APPLICATION: There is nothing that man can do to command or control the new birth. Neither baptism, nor a religious formula, or membership in a church can eternally unite a person to the Son of God. Being united with Christ is an act only God Almighty can perform – it is not even triggered by man’s action (Jn 1:12, 13; Matt 11:27; Eph 2:1-10; James 1:18). (See quote from The Cross and Salvation, by Bruce Demarest on the erroneous view of Catholicism, p. 317.)
IV. The Dimensions of Union with Christ
A. In union with Christ by faith, there is the legal imputation of Christ’s righteousness which is justification by faith (Rom 3:24-26). The Holy Spirit works in the person He is calling a profound awareness of the fact that they have no righteousness of their own. The righteousness with which they must appear before God to be just is the imputed righteousness of Christ.
B. There is the feeling of dependence upon Christ in the depths of one’s being.
The Christian understands that all the grace he receives is from Christ, not from religious practices. The Christian life entails a spiritual or mystical participation in the graces, or qualities of Christ our “Head.” As we behold Him by faith and seek to imitate Him, our souls are renewed in the image of Christ (2 Cor 3:18) (someday bodily! – Phil 3:21).
C. There is a social dimension of union with Christ. The unity of the saints is the result of union with Christ (Phil 2:1, 2ff). The unity among believers is to be a powerful, and practical unity of mind, heart, and will so that God’s loving purpose is seen by the world (Jn 17:21-23; Rom 15:5, 6).
V. The Results of Union with Christ
A. When we have been crucified with Christ, the old anti-God bias and its sinful passions has been put to death so that it is rendered powerless as a dominating force (Gal 2:20). The believer is freed from the yoke of the Law (Gal 2:4). Union with Christ produces sanctification (Gal 5:24; 1 Cor 6:17-20). There will be holy progress, ethical progress. As a necessary consequence of union with Christ, we will gain an increasing knowledge of God. We will be empowered so as to make headway against what remains of our corruptions (Rom 8:12, 13). Eternal life is the outcome of a life of sanctification in Christ (Rom 6:22).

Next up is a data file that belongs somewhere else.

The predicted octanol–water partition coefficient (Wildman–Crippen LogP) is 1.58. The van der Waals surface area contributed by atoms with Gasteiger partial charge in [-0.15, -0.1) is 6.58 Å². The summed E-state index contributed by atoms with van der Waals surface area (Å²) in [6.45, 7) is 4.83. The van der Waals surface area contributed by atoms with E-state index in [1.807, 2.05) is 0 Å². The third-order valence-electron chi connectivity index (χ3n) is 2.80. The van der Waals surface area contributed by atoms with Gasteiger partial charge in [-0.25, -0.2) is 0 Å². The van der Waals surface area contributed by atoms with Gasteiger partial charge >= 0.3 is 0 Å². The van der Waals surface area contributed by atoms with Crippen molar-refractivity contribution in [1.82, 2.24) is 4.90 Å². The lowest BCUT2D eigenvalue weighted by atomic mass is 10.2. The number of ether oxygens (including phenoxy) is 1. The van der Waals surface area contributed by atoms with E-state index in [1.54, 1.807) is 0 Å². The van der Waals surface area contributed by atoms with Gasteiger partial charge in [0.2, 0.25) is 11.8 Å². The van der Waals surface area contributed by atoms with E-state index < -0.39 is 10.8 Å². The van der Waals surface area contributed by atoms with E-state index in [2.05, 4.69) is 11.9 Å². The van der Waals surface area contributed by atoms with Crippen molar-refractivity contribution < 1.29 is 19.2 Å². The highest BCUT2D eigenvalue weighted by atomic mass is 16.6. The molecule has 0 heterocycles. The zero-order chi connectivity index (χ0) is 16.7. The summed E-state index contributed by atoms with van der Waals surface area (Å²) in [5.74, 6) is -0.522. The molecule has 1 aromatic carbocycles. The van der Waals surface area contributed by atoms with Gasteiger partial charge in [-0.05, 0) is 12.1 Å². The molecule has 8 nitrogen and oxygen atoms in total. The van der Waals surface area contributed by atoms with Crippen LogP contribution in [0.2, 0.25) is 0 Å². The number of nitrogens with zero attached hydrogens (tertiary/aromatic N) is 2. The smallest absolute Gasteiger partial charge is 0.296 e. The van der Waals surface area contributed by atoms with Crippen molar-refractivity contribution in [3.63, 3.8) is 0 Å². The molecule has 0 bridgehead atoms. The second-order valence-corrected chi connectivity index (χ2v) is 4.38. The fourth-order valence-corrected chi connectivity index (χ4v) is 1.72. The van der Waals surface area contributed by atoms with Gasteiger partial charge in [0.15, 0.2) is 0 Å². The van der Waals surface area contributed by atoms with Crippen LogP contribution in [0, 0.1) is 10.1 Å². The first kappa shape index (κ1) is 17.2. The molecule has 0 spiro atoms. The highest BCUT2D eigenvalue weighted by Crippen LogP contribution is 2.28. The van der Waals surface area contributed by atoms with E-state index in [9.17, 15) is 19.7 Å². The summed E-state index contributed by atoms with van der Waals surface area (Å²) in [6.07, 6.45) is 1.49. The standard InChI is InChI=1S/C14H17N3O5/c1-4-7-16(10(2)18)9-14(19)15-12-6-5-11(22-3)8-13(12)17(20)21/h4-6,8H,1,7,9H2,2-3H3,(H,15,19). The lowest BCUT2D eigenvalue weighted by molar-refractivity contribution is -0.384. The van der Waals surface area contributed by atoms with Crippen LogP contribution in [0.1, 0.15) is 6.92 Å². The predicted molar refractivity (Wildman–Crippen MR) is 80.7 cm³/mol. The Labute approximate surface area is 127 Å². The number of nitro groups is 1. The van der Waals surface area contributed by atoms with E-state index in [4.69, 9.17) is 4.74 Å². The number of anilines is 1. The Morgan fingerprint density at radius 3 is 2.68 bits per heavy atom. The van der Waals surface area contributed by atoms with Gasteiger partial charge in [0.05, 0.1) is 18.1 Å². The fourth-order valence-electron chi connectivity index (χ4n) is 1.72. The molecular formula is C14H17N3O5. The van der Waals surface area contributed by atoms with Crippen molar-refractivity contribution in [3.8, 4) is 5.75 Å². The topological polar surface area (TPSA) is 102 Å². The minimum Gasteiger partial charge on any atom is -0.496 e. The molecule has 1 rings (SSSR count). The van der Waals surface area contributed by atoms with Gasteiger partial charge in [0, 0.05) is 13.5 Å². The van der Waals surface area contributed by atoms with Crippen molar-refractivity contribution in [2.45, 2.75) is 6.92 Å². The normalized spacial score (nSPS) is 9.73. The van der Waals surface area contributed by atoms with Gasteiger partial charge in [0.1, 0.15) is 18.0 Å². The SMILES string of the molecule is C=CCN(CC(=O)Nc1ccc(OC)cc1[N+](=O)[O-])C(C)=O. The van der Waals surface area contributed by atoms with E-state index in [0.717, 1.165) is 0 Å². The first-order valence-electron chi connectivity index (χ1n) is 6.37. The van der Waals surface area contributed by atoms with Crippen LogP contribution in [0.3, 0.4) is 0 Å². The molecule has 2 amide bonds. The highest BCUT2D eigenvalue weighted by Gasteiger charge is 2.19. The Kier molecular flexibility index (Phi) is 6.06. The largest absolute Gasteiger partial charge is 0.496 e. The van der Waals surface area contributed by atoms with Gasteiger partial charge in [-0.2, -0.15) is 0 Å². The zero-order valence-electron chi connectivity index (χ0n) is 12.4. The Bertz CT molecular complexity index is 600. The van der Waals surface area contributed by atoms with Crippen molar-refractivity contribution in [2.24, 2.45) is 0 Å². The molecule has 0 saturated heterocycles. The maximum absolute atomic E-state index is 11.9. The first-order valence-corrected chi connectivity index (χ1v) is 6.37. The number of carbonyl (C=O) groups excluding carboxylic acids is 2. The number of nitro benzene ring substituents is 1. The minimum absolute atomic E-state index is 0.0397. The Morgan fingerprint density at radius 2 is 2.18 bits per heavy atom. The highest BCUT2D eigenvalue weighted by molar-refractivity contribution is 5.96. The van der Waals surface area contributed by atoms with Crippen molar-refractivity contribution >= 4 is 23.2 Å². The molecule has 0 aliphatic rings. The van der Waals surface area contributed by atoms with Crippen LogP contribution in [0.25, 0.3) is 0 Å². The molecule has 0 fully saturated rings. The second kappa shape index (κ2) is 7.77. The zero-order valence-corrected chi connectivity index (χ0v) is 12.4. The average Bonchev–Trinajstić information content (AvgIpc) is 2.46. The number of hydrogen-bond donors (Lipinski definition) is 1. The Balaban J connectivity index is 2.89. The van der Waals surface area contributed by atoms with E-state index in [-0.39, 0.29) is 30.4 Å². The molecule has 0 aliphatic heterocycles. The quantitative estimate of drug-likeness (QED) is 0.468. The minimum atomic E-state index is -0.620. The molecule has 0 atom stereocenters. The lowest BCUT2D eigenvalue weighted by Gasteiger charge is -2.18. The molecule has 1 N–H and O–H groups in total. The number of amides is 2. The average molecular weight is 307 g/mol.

B. Union produces an awareness of God’s presence in the heart (Col 1:27;Rom 8:14-16). There will be an experiential knowledge of God’s love and the Son’s grace, and the Holy Spirit’s consolation and comfort. The believer will take great delight in fellowship with the Father and the Son through the Holy Spirit. Profound spiritual communion is a result of union with Christ (Gen 6:9). There will be godly fear and a profound sense of His presence. Do you think it is possible to be in union with Christ and little desire for fellowship with the Lord? Why or why not?
C. Union produces a heightened sense of dependence upon the Savior for service, for victory over sin, and for the empowerment of our spiritual faculties (Jn 15:5).
D. Union with Christ has an incredible significance for one’s daily walk. Christ is the fountainhead for every spiritual blessing: repentance, faith, pardon, justification, adoption, sanctification, perseverance, glorification (1 Cor 1:30; Rom 8:29-32). No human agency can join us to Christ. Once the Spirit baptizes a person into Christ, the Lord becomes their Head and Husband. To the degree that you take seriously your union with Christ, you will give evidence by your holy walk that you are saved.
Louis Berkhof, Systematic Theology
James M. Boice, Foundations of the Christian Faith
Bruce Demarest, The Cross and Salvation
Wayne Grudem, Systematic Theology
Robert Reymond, A New Systematic Theology